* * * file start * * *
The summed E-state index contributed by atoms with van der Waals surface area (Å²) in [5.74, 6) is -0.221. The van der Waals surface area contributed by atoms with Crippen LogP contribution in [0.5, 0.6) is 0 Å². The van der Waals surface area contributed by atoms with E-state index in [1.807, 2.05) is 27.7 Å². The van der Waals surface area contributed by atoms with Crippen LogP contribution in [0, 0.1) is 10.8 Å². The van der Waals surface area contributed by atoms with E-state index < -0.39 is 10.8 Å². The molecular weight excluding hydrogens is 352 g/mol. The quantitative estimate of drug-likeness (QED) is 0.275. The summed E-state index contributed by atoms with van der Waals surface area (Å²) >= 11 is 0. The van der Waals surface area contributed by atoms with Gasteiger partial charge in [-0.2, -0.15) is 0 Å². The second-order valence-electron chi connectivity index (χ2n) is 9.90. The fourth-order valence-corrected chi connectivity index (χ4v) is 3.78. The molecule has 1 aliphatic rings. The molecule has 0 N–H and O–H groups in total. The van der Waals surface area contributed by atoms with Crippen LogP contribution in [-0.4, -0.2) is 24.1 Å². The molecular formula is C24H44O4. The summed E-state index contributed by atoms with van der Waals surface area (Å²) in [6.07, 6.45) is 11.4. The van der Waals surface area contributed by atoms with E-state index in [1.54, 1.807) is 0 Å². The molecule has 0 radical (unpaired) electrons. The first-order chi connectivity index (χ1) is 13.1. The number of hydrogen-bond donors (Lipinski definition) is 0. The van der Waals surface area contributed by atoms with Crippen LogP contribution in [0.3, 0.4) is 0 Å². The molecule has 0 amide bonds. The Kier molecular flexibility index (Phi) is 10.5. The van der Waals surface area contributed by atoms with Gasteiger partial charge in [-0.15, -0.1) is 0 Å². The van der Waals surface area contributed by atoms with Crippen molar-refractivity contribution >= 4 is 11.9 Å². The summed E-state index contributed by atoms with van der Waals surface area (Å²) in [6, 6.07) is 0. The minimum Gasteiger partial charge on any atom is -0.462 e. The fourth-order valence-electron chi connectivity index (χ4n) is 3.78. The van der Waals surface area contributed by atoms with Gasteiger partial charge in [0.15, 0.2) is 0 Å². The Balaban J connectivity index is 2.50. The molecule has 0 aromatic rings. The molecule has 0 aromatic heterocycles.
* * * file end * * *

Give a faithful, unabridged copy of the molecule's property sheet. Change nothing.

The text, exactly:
The summed E-state index contributed by atoms with van der Waals surface area (Å²) in [5.74, 6) is -0.221. The van der Waals surface area contributed by atoms with Crippen LogP contribution in [0.5, 0.6) is 0 Å². The van der Waals surface area contributed by atoms with E-state index in [1.807, 2.05) is 27.7 Å². The van der Waals surface area contributed by atoms with Crippen LogP contribution in [0, 0.1) is 10.8 Å². The van der Waals surface area contributed by atoms with E-state index < -0.39 is 10.8 Å². The molecular weight excluding hydrogens is 352 g/mol. The quantitative estimate of drug-likeness (QED) is 0.275. The summed E-state index contributed by atoms with van der Waals surface area (Å²) >= 11 is 0. The van der Waals surface area contributed by atoms with Gasteiger partial charge in [-0.2, -0.15) is 0 Å². The second-order valence-electron chi connectivity index (χ2n) is 9.90. The fourth-order valence-corrected chi connectivity index (χ4v) is 3.78. The molecule has 1 aliphatic rings. The molecule has 0 N–H and O–H groups in total. The van der Waals surface area contributed by atoms with Crippen LogP contribution in [-0.4, -0.2) is 24.1 Å². The molecular formula is C24H44O4. The summed E-state index contributed by atoms with van der Waals surface area (Å²) in [6.07, 6.45) is 11.4. The van der Waals surface area contributed by atoms with E-state index in [1.54, 1.807) is 0 Å². The molecule has 0 radical (unpaired) electrons. The first-order chi connectivity index (χ1) is 13.1. The number of hydrogen-bond donors (Lipinski definition) is 0. The van der Waals surface area contributed by atoms with Crippen LogP contribution in [0.3, 0.4) is 0 Å². The molecule has 0 amide bonds. The Kier molecular flexibility index (Phi) is 10.5. The van der Waals surface area contributed by atoms with Gasteiger partial charge in [-0.15, -0.1) is 0 Å². The van der Waals surface area contributed by atoms with Crippen molar-refractivity contribution >= 4 is 11.9 Å². The summed E-state index contributed by atoms with van der Waals surface area (Å²) in [6, 6.07) is 0. The minimum Gasteiger partial charge on any atom is -0.462 e. The fourth-order valence-electron chi connectivity index (χ4n) is 3.78. The van der Waals surface area contributed by atoms with Gasteiger partial charge in [0.15, 0.2) is 0 Å². The Balaban J connectivity index is 2.50. The molecule has 0 aromatic rings. The molecule has 0 aromatic heterocycles.